It varies by individual system but up to 86% of the heat energy can be recovered and transferred to the incoming ventilated air.
What is the difference between Energy and Heat Recovery Systems?
The difference between the two is the type of material used in the heat exchanger core - HRVs are better in dry environments and ERVs are best in humid environments.
Is an Energy or Heat Recovery System suitable for old or new homes?
Both. Certainly new homes should focus on a Energy or Heat Recovery ventilation system since modern homes are more airtight and don’t have the small gaps around windows and doors typical of older houses that positive pressure systems rely on.
Energy or Heat Recovery Systems are also suitable for old homes. Typically older homes are less well insulated and so every effort to minimise heat loss should be taken.
HRVs are better in dry environments and ERVs are best in humid environments.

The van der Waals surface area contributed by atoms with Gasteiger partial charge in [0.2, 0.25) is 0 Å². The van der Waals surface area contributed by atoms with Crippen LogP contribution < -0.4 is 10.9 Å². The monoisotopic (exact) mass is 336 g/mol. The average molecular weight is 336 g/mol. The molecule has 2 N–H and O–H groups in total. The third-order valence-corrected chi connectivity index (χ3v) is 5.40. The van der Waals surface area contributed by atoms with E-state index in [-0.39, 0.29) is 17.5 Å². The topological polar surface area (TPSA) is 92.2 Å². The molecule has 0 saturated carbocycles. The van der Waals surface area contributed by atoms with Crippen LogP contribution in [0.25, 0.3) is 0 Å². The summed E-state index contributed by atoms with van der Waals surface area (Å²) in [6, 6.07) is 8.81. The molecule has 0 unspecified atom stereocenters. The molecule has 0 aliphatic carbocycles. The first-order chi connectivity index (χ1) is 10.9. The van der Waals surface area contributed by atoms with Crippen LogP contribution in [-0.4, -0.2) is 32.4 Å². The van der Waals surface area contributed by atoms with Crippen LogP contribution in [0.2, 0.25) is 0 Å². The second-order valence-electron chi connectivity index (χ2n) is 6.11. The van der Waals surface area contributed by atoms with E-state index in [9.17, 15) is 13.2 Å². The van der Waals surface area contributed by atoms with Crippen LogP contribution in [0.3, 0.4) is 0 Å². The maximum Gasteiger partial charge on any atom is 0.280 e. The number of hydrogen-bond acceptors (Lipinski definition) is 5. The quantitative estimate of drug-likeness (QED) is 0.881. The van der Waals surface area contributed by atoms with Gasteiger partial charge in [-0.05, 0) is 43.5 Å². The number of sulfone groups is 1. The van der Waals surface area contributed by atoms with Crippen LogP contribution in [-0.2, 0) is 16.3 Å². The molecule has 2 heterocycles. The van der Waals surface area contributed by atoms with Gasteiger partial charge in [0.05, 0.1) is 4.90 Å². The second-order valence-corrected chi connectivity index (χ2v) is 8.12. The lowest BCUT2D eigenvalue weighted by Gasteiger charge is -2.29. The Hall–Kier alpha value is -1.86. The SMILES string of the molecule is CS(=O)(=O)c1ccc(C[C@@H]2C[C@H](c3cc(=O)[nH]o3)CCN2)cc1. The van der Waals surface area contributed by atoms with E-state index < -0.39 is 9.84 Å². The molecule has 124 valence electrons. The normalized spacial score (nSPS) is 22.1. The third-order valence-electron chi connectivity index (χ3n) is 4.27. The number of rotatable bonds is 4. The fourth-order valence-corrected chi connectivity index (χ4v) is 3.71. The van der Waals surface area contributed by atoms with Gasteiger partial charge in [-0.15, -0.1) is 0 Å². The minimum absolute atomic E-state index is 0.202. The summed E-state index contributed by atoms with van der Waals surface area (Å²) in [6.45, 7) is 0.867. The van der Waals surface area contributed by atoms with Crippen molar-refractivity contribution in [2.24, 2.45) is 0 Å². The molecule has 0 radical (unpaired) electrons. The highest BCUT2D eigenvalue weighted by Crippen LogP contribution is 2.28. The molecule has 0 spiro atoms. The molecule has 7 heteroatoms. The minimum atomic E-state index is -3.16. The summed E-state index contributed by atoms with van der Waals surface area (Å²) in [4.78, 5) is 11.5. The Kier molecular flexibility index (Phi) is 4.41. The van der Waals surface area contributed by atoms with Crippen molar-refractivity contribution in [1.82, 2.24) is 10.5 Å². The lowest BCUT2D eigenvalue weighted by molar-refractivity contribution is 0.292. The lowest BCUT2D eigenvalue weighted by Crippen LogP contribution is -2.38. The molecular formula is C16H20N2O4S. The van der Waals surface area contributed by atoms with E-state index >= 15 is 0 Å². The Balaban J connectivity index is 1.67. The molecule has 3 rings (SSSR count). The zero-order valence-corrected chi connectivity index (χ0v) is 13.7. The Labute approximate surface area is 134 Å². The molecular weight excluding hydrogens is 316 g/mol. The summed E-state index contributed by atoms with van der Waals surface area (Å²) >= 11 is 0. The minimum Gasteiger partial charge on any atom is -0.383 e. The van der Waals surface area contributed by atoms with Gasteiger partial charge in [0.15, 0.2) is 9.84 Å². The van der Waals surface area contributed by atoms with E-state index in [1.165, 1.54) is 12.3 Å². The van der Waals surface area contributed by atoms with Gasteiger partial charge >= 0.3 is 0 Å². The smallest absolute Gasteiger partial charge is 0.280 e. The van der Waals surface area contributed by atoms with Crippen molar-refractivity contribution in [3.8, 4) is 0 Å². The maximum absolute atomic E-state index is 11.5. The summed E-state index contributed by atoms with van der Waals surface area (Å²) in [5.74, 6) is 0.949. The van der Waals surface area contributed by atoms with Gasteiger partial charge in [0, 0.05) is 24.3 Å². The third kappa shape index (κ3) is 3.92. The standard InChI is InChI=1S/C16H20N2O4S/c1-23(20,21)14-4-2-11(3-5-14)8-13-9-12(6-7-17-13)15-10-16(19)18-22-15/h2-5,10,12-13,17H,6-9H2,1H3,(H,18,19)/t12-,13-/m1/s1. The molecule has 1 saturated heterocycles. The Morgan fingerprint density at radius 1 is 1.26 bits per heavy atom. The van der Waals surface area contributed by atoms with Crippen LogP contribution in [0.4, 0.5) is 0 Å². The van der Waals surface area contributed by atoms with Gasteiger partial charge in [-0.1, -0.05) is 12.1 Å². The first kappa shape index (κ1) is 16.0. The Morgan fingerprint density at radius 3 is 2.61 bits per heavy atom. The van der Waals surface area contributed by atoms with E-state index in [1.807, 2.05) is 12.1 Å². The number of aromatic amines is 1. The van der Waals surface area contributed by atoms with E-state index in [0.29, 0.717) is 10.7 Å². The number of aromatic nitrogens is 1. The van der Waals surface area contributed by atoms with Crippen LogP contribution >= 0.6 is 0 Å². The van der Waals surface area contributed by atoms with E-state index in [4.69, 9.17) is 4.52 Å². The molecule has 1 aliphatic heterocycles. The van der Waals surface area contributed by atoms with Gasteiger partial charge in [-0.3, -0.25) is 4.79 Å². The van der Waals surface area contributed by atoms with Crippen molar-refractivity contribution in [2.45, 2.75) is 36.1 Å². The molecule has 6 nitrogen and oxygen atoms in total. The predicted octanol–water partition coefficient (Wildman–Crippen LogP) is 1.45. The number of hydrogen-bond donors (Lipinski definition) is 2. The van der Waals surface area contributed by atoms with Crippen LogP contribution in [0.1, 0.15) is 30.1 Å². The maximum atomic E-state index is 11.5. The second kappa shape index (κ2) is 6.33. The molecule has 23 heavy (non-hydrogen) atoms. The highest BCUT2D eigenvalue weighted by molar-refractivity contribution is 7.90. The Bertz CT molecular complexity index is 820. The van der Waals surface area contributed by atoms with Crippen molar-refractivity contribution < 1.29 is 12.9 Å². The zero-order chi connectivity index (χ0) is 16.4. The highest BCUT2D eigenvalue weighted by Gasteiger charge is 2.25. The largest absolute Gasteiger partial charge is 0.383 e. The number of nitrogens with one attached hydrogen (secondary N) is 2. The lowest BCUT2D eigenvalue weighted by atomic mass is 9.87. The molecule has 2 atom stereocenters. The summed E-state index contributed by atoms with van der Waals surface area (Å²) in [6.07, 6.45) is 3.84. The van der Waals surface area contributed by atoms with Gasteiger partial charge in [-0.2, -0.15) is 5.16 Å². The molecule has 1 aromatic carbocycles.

A positive pressure system pushes the damp but heated air outside as it brings in fresh dry air.
Can I use my ERV or HRV as a balanced, positive or negative pressure system?
Yes, some ERV & HRV models can be set up to be either balanced pressure, positive or negative pressure (by adjusting the speed of the supply and exhaust air fans) and to be most effective must be used in conjunction with properly sized heat pumps.
Does a Heat Recovery system heat my home?
No. It's a heat recovery system, not a heat source, they are most effective when used in conjunction with properly sized heat pumps, and create less draughts than some systems. These systems can be used for whole home, multi-room or single room applications.